2. Paul’s Full Cream Milk
  3. PureHarvest Oat Milk – note that this product contains gluten
  4. Vitasoy Coconut Milk
  5. PureHarvest Rice Milk
  6. PureHarvest Soy Milk (malt-free)
  7. Sanitarium, So-Good Almond Milk



Note: I have not attempted to score ‘taste’ as this is so personal – but perhaps you could all comment at the end of the article or share on facebook which of the substitutes you’ve found is best for different applications (Is one better for coffee, another for smoothies – are any of them any good at all in baking?)

If you are considering moving away from dairy for whatever reason – there are pros and cons of each milk type and aside from taste, and ensuring that your milk is calcium-enriched – your choice may depend on what key features you’re looking for or what eating plan you maybe following (check your brand as there maybe considerable differences between each!):

  1. Low-energy: Coconut or almond
  2. Low-sodium: Coconut or soy milks
  3. Low-fat: Rice Milk then almond milk
  4. Low-carb/low-sugar: Almond Milk then coconut milk
  5. Higher protein: Soy then oat milk
  6. Other: There maybe allergy or other reasons that you cannot consume soy or nut milks and this may restrict your choice. Note also that oat milk contains gluten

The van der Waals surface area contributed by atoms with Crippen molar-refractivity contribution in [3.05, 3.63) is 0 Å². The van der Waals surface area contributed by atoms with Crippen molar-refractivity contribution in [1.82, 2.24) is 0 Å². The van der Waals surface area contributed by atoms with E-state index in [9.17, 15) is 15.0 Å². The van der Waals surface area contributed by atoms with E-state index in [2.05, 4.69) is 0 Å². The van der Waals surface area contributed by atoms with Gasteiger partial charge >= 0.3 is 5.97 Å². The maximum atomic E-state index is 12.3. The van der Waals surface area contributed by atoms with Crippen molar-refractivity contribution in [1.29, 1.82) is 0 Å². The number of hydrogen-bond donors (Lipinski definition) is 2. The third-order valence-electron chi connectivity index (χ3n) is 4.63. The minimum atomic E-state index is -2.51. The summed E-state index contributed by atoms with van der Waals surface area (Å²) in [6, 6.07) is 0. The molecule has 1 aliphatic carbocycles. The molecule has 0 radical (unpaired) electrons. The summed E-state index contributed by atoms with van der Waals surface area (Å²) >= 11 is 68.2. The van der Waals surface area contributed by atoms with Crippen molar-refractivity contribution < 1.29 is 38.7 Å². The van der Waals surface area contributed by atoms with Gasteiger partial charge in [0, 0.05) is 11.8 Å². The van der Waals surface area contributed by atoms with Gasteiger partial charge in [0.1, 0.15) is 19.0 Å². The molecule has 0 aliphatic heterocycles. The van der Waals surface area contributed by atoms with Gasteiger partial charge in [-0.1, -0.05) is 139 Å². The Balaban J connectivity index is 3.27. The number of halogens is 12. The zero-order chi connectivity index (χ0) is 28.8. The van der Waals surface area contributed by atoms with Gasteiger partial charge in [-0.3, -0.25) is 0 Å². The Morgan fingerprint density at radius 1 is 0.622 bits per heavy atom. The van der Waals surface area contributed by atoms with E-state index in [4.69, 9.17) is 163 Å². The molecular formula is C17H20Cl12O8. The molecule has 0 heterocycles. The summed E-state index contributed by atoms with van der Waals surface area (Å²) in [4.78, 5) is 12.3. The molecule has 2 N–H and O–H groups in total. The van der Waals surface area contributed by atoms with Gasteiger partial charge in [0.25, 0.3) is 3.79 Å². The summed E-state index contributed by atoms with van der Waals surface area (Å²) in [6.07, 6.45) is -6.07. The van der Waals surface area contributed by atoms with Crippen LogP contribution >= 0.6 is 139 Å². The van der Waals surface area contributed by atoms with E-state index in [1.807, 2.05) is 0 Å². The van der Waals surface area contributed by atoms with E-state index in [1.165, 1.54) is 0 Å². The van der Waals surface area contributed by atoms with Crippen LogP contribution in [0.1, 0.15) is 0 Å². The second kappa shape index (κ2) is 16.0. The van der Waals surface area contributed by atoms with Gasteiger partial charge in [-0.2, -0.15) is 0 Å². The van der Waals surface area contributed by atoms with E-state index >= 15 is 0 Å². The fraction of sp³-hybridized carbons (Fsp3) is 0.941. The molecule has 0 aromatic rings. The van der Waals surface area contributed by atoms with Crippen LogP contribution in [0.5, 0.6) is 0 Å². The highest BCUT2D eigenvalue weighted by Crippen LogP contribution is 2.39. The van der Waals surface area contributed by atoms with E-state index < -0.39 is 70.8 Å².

As each of these milks has specific nutritional highlights, often the best approach when substituting a nutritionally well-rounded product with less-nutritious substitutes is to mix it up so that they complement one another. Some of these features include:

  1. Almond milk has heart-healthy fats
  2. Rice milk tends to be the best milk for those with many allergies/suspected allergies
  3. Oat milk has beta-glucan with helps lower cholesterol
  4. Soy milk contains isoflavones or a type of phytoestrogens that may play a role in protecting against some cancers. However, there are certain medical situations where you may be advised to limit your soy intake (eg women with oestrogen-dependent breast cancer)

So, hope you enjoyed this mini-review and if you drink any such substitutes – don’t forget to go and check that you have a fortified version (min 275-300mg calcium/250ml) and try not to get stuck on the one option, but change it up for better rounded nutrition.

Holy cow! Why is everybody getting inflamed over dairy these days?